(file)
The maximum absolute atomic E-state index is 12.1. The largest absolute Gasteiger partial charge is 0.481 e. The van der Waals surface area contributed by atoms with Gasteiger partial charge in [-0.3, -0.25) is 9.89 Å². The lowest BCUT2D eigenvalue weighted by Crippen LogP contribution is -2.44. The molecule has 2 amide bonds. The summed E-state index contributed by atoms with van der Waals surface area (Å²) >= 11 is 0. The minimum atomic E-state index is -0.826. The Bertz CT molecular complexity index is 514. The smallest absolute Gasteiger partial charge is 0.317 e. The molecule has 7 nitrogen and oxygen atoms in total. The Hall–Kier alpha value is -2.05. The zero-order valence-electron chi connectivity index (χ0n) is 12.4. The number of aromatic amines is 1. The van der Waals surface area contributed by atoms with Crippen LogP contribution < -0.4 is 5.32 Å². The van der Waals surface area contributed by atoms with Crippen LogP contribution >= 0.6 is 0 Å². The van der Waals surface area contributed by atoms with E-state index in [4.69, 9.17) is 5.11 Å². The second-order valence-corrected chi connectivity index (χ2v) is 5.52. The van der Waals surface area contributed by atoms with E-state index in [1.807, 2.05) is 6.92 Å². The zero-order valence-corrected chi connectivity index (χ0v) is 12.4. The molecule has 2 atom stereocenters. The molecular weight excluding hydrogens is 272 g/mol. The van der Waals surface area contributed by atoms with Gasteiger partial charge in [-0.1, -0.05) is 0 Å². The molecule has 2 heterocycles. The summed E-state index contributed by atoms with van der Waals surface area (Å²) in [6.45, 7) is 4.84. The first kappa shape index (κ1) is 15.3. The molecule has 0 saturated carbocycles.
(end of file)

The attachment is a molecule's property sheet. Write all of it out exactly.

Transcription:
The maximum absolute atomic E-state index is 12.1. The largest absolute Gasteiger partial charge is 0.481 e. The van der Waals surface area contributed by atoms with Gasteiger partial charge in [-0.3, -0.25) is 9.89 Å². The lowest BCUT2D eigenvalue weighted by Crippen LogP contribution is -2.44. The molecule has 2 amide bonds. The summed E-state index contributed by atoms with van der Waals surface area (Å²) >= 11 is 0. The minimum atomic E-state index is -0.826. The Bertz CT molecular complexity index is 514. The smallest absolute Gasteiger partial charge is 0.317 e. The molecule has 7 nitrogen and oxygen atoms in total. The Hall–Kier alpha value is -2.05. The zero-order valence-electron chi connectivity index (χ0n) is 12.4. The number of aromatic amines is 1. The van der Waals surface area contributed by atoms with Crippen LogP contribution < -0.4 is 5.32 Å². The van der Waals surface area contributed by atoms with Crippen LogP contribution >= 0.6 is 0 Å². The van der Waals surface area contributed by atoms with E-state index in [4.69, 9.17) is 5.11 Å². The second-order valence-corrected chi connectivity index (χ2v) is 5.52. The van der Waals surface area contributed by atoms with E-state index in [1.807, 2.05) is 6.92 Å². The zero-order valence-corrected chi connectivity index (χ0v) is 12.4. The molecule has 2 atom stereocenters. The molecular weight excluding hydrogens is 272 g/mol. The van der Waals surface area contributed by atoms with Gasteiger partial charge in [-0.1, -0.05) is 0 Å². The molecule has 2 heterocycles. The summed E-state index contributed by atoms with van der Waals surface area (Å²) in [6.45, 7) is 4.84. The first kappa shape index (κ1) is 15.3. The molecule has 0 saturated carbocycles.